Thanks For Sharing - Movie Reviews - Rotten Tomatoes

Thanks For Sharing Reviews

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Noah Gittell
Washington City Paper
April 16, 2014
[W]hen addressing taboo topics, convention is our friend, and this film uses its well-worn genre as a comfortable space for discussion.
Jeff Beck
Examiner.com
January 6, 2014
You get a very talented ensemble, but the material just isn't strong enough, leading to a lot of star power, but no staying power.
Full Review | Original Score: 2.5/5
Dominic Corry
Flicks.co.nz
November 7, 2013
Writer/director Stuart Blumberg got me to care about the characters and their fate to a degree all too rare in medium-sized American dramas.
Full Review | Original Score: 4/5
October 18, 2013
A likeable, well-meaning muddle of a movie, Thanks For Sharing takes the light road through the serious sex addiction of three New Yorkers.
Full Review | Original Score: 3/5
Top Critic
Liam Lacey
Globe and Mail
October 18, 2013
Thanks for Sharing might best be described as being like Steve McQueen's sex-addiction drama, Shame, if it were rewritten by Neil Simon at his most schmaltzy.
Full Review | Original Score: 2/4
Top Critic
Peter Howell
Toronto Star
October 17, 2013
It's frankly exhausting to keep up with these neurotic over-sharers, who are neither serious enough to care about nor humorous enough to laugh at.
Full Review | Original Score: 2/4
Mark Kermode
Observer (UK)
October 6, 2013
This self-conscious oddity can't decide whether it wants to be an indie-earnest reappraisal of the rigours of chronic dependency, or a slightly racy romcom with a saucy topical edge.
Full Review | Original Score: 2/5
CJ Johnson
ABC Radio (Australia)
October 6, 2013
Wildly inconsistent in tone, it is impossible to know whether the film aspires to comedy; it's certainly not funny.
Full Review | Original Score: 1.5/5
Graham Young
Birmingham Mail
October 4, 2013
An occasionally by turns dull, moving, funny, sobering and oddly explicit drama which feels a bit like Mike Leigh deflating Sex And The City.
Full Review | Original Score: 3/5
Donald Clarke
Irish Times
October 4, 2013
Next week we shall be drawing parallels between compulsive telly watchers and members of the French Resistance. Ludicrous.
Full Review | Original Score: 1/5
Henry Fitzherbert
Daily Express (UK)
October 3, 2013
The result plays like a dramatized self-help book: useful if you're in therapy but not much fun for the rest of us.
Full Review | Original Score: 2/5
October 3, 2013
Thanks For Sharing did not leave me wanting more but less. And demanding a cinematic court order that comedy and drama live apart for a while, or at least until they can share the screen in harmony.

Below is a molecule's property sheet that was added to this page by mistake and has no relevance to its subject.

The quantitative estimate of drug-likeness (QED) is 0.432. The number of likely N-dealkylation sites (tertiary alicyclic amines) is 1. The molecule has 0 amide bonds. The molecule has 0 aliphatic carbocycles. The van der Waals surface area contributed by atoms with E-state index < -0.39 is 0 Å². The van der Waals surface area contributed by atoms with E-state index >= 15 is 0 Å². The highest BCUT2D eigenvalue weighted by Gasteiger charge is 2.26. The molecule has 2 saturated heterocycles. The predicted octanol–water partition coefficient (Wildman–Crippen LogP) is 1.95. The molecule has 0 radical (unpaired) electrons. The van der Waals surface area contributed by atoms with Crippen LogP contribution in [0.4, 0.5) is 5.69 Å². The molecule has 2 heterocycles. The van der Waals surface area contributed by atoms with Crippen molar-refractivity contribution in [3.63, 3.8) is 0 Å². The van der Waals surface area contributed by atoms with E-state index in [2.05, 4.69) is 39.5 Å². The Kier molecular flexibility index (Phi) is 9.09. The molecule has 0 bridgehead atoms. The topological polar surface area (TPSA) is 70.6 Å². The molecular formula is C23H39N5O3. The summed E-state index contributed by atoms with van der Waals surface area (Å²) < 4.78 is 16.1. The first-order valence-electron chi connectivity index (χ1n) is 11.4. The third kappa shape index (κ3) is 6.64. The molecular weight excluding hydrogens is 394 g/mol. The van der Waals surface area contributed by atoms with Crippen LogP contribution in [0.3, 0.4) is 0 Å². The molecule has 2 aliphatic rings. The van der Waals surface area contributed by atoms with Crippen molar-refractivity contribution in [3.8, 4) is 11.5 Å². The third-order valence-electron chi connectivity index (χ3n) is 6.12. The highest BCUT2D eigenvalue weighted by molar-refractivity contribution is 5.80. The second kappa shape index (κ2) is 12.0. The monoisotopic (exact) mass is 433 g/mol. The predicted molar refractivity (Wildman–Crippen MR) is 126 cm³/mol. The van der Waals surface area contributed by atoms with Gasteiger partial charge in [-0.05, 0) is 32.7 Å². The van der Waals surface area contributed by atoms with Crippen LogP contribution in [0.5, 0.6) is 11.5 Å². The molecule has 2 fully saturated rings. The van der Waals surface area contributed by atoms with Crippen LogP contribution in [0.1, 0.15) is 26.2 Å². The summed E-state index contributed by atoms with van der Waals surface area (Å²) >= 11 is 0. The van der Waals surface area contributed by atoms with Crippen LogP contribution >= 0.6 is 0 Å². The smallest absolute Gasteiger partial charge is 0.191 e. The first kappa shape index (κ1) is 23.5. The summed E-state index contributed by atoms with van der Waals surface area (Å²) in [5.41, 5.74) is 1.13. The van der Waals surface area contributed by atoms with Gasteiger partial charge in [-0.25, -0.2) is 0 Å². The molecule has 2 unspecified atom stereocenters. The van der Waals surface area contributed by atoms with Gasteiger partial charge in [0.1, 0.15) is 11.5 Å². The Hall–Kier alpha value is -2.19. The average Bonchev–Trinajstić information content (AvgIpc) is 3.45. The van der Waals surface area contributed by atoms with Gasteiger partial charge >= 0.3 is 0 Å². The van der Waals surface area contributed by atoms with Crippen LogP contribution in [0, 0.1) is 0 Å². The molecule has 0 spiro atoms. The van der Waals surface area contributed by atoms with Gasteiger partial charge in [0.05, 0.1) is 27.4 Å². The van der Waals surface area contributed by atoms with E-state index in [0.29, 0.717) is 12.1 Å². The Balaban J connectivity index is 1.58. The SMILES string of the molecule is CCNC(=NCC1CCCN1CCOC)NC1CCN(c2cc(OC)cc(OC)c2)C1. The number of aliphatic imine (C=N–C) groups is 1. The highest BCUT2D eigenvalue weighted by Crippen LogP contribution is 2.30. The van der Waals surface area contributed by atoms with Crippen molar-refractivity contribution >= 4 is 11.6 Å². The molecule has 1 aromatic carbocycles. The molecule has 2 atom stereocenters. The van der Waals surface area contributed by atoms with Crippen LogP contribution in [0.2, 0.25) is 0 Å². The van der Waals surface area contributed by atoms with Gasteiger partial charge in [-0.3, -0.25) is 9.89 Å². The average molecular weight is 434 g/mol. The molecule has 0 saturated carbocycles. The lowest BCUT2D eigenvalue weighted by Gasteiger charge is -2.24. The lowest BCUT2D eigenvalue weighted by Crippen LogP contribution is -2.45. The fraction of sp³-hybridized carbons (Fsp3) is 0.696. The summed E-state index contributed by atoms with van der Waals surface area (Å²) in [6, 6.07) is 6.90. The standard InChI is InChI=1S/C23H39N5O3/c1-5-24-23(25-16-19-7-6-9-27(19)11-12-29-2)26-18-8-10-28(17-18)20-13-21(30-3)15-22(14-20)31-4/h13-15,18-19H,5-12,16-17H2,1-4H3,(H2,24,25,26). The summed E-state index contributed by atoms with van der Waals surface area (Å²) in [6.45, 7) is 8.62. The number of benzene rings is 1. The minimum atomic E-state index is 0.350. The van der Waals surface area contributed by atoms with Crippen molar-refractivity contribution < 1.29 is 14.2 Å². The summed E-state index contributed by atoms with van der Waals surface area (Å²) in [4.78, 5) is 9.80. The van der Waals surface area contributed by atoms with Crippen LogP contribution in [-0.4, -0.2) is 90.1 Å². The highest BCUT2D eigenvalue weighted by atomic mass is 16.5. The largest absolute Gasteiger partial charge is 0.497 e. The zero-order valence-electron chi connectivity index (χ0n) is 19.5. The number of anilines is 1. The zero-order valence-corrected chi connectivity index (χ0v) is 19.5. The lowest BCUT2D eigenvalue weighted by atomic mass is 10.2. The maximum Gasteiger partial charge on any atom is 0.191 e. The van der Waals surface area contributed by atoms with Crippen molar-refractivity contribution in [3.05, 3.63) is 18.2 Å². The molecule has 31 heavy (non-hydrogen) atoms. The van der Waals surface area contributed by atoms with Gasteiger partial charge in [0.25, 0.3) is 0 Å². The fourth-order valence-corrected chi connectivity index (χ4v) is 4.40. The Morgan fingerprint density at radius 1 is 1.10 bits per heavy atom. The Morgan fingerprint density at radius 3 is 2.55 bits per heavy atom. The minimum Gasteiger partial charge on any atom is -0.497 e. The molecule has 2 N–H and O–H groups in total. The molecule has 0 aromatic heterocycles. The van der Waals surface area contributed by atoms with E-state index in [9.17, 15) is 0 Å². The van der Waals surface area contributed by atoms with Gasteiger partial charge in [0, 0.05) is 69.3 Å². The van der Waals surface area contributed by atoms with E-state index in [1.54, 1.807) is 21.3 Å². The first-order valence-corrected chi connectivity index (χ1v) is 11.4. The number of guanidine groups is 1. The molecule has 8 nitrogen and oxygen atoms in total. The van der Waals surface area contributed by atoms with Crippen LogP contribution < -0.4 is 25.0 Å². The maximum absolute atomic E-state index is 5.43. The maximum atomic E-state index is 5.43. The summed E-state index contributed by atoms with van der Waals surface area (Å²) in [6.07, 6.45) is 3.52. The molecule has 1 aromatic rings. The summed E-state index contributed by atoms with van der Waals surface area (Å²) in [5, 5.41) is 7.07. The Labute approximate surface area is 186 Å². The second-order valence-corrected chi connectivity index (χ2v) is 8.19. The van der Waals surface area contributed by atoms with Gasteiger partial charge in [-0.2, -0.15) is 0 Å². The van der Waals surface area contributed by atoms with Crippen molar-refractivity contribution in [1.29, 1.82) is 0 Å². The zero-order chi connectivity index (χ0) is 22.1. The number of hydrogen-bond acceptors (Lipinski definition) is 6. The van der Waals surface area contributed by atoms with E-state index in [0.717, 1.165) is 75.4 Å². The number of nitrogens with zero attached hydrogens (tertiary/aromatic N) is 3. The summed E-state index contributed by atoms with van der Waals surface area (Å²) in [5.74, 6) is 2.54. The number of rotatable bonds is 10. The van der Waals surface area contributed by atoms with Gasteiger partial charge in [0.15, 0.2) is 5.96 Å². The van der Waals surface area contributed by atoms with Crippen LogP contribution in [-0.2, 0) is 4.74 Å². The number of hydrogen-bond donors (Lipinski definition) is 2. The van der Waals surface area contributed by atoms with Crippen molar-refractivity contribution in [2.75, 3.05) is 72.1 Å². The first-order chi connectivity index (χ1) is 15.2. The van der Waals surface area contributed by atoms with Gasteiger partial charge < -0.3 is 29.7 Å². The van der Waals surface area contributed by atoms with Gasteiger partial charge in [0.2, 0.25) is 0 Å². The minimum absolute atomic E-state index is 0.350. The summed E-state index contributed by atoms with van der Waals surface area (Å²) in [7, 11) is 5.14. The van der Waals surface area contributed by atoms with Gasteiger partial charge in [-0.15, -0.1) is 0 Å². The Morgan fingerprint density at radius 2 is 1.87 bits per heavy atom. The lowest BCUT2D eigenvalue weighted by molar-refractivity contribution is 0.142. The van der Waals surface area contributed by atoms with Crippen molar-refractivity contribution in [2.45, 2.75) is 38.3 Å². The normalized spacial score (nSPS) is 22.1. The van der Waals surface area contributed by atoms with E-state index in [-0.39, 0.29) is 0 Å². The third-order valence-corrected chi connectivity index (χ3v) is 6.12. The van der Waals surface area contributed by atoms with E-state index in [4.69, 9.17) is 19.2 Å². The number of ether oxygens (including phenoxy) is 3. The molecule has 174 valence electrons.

Full Review | Original Score: 4/10
Peter Bradshaw
Guardian
October 3, 2013
Thanks but no thanks.
Full Review | Original Score: 1/5
Matthew Turner
ViewLondon
October 3, 2013
Engaging, low-key and thoughtful comedy-drama with a sharply observed script and a trio of terrific performances from Ruffalo, Robbins and Gad.
Full Review | Original Score: 4/5
Robbie Collin
Daily Telegraph (UK)
October 3, 2013
Tonally the film is all over the rink, but it leaves you more convinced and entertained than you'd expect.
Full Review | Original Score: 3/5
Rich Cline
Contactmusic.com
October 3, 2013
Even if we've never been to a 12-step meeting, an intelligent script and sharp performances help us see ourselves in these characters and situations.
Full Review | Original Score: 4/5
Top Critic
Ben Sachs
Chicago Reader
October 3, 2013
At least most of the cast is appealing, with Mark Ruffalo, Gwyneth Paltrow, Josh Gad, and Alecia Moore (better known as pop singer Pink) delivering the uninspired dialogue with relative finesse.
S. Jhoanna Robledo
Common Sense Media
October 2, 2013
Mature sex addiction dramedy has some highs, but also lows.
Full Review | Original Score: 3/5
Simon Miraudo
Quickflix
September 30, 2013
When Blumberg's film heads into more melodramatic territory, and attempts to impart lessons about what it means to live and love, it feels - and apologies for the phrasing - masturbatory.
Full Review | Original Score: 2/5
Todd Jorgenson
Cinemalogue.com
September 30, 2013
The film settles into a more predictable pattern in the second half, when each of its three stories plays out an inevitable conflict that causes their demons to manifest themselves in melodramatic ways before allowing for a chance at redemption.
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